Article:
In the farm markets of 18th century Russia, kettlebells were used to weigh crops. In the 1800s, they were featured in strongman circus acts, and by the 1900s, they had become an important athletic training tool in Russia and Europe.

Today, kettlebell training and competition is a worldwide phenomenon that has produced different styles and competitive standards (like girevoy and hard style). But all forms of kettlebell training start with this one move: the kettlebell swing. It builds an important skill called strength endurance: the ability to generate force for an extended period of time.

For beginners

If you have a history of back problems or injuries, this movement might not be for you, and ditto if you have any issues with your hands and wrists. Check with your physician or physical therapist for clearance before you attempt this move.

Best practices

  • Keep your back flat and strong like a tabletop. You don’t want any movement coming from your spine. Think “proud” posture.
  • Grip the kettlebell firmly and keep your arms straight the whole time.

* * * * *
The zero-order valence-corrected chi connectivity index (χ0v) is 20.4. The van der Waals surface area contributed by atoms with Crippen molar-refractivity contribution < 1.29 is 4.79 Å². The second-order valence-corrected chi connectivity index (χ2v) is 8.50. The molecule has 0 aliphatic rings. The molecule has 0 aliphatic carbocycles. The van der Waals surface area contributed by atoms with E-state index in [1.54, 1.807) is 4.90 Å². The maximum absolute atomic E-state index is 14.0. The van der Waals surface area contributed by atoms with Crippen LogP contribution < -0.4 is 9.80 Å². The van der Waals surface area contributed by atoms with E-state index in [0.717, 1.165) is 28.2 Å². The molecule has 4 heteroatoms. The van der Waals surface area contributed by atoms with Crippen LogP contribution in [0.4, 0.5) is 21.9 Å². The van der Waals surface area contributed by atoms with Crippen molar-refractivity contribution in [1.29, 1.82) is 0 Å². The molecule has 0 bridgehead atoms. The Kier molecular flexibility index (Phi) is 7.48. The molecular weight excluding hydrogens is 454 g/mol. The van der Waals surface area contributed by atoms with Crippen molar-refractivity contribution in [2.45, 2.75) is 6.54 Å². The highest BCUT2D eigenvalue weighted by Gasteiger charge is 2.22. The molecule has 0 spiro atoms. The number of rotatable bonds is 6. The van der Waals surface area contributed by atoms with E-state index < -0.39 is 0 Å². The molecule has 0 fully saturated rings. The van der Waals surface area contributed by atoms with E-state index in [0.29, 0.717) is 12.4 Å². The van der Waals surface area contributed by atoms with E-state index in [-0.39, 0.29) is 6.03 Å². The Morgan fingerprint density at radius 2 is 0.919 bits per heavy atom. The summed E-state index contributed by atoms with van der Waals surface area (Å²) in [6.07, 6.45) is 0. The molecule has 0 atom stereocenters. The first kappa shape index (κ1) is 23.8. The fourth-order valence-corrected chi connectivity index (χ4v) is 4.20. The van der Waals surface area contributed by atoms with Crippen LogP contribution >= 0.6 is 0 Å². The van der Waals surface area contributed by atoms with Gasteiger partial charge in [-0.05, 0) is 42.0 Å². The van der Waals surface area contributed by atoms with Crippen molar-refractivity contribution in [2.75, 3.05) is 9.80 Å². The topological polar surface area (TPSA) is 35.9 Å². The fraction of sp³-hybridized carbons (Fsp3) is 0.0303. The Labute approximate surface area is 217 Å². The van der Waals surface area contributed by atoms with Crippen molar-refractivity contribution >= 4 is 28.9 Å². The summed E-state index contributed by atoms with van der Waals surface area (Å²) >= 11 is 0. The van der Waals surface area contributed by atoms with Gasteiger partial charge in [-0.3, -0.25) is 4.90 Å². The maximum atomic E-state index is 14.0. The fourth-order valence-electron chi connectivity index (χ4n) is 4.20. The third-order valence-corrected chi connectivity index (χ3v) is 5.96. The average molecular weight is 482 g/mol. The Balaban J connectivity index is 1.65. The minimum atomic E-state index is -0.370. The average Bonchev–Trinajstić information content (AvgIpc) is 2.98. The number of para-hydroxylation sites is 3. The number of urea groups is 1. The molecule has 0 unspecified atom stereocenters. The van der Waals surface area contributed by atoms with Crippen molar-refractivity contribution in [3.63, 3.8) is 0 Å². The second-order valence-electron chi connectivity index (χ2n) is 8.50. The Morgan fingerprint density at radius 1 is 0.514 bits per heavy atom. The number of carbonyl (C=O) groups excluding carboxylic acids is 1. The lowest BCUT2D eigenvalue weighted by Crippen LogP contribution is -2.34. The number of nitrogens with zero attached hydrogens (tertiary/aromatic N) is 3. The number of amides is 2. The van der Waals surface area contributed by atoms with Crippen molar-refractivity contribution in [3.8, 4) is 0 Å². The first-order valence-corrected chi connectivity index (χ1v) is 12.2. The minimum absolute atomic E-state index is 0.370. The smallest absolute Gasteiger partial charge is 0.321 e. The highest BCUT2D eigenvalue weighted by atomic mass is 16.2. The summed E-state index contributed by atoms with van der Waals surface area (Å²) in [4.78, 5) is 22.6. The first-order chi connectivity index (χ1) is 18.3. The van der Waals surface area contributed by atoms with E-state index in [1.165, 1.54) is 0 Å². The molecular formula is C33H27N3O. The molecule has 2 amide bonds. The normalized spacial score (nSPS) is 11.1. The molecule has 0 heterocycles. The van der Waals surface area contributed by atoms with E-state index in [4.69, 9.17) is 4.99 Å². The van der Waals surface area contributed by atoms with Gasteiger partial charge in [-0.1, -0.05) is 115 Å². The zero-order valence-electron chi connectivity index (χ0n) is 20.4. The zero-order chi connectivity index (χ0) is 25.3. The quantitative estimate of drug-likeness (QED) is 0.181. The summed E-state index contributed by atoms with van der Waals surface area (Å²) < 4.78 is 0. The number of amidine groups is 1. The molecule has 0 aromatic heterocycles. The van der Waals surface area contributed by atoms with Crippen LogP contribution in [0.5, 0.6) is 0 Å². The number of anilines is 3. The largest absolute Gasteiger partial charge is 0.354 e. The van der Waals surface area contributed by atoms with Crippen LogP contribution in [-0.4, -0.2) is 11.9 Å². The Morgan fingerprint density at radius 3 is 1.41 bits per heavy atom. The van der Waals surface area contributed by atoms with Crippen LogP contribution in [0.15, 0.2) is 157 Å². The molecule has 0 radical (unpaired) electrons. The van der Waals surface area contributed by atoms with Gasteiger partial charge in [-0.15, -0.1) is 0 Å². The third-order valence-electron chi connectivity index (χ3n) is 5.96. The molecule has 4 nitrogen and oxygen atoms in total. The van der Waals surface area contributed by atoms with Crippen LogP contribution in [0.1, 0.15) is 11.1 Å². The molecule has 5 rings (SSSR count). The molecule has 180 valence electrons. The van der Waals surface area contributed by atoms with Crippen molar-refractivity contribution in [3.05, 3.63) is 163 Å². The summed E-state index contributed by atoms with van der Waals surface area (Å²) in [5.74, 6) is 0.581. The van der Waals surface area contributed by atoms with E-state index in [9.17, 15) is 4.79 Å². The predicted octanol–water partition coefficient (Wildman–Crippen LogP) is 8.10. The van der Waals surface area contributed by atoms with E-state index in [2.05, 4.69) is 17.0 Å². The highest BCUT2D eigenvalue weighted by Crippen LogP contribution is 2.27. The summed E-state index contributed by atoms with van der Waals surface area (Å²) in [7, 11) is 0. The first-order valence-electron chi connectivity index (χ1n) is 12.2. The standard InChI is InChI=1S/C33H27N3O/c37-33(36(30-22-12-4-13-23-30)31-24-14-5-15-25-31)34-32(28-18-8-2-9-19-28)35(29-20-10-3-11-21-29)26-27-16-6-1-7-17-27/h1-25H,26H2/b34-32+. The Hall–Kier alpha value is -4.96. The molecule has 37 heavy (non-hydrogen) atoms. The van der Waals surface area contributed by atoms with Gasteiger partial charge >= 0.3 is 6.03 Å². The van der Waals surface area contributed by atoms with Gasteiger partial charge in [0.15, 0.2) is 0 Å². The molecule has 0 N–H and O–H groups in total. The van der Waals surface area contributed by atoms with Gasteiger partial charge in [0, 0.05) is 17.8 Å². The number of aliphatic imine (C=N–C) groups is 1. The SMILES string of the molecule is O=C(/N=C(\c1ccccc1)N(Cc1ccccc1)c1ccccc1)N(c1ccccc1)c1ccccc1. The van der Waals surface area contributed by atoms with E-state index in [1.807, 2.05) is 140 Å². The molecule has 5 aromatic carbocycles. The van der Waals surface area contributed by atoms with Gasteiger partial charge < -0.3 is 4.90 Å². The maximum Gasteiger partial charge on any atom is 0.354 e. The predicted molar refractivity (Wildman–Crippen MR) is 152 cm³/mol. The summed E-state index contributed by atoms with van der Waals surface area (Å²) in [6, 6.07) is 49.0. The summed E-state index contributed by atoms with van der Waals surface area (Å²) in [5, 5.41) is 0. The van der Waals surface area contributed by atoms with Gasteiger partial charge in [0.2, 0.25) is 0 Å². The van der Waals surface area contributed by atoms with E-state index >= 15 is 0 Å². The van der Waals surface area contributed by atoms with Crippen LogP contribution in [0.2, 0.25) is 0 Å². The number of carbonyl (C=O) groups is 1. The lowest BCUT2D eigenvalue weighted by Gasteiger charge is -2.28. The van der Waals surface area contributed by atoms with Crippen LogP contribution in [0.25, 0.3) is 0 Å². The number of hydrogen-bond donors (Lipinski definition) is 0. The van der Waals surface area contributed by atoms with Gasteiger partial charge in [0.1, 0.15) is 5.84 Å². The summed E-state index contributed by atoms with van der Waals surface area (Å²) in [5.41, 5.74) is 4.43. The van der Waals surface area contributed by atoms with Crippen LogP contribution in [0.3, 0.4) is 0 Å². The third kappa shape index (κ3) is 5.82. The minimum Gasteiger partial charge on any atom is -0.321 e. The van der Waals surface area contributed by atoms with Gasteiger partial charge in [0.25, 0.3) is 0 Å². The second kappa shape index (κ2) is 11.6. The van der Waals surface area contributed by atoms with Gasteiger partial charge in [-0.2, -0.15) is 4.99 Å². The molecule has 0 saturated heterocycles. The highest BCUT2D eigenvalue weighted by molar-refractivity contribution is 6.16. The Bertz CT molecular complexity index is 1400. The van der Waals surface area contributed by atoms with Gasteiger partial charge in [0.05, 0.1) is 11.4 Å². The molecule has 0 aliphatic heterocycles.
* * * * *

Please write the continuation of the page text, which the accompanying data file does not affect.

• The primary movement here is a hip hinge—don’t squat low.
  • Only swing the kettlebell to shoulder height. Higher than this is not better.
  • Squeeze your glutes tight at the top of the swing.

Master this: Kettlebell Swing

  1. Hold the kettlebell with two hands in front of you.
  2. Start by hinging your hips back and forth to start the swinging action, letting your arms swing, too.
  3. Keep your arm straight as you swing it higher, hinging your hips back farther.
  4. While swinging the kettlebell forward, drive your hips forward and stand tall, squeezing those glutes together.
  5. As gravity pulls the kettlebell down, pull it back between your legs. Don’t let it drop below your knees.

Make it easier: Start with a soft sandbell, a dumbbell (which can be easier on the grip) or a medicine ball.

Make it harder: Swing faster or swing heavier. Kettlebell swings are no cakewalk. A 20-pound kettlebell is a beast to be reckoned with!

Photo/video credit: Tom Casey,
Model: Chris Alberts, GX24 Instructor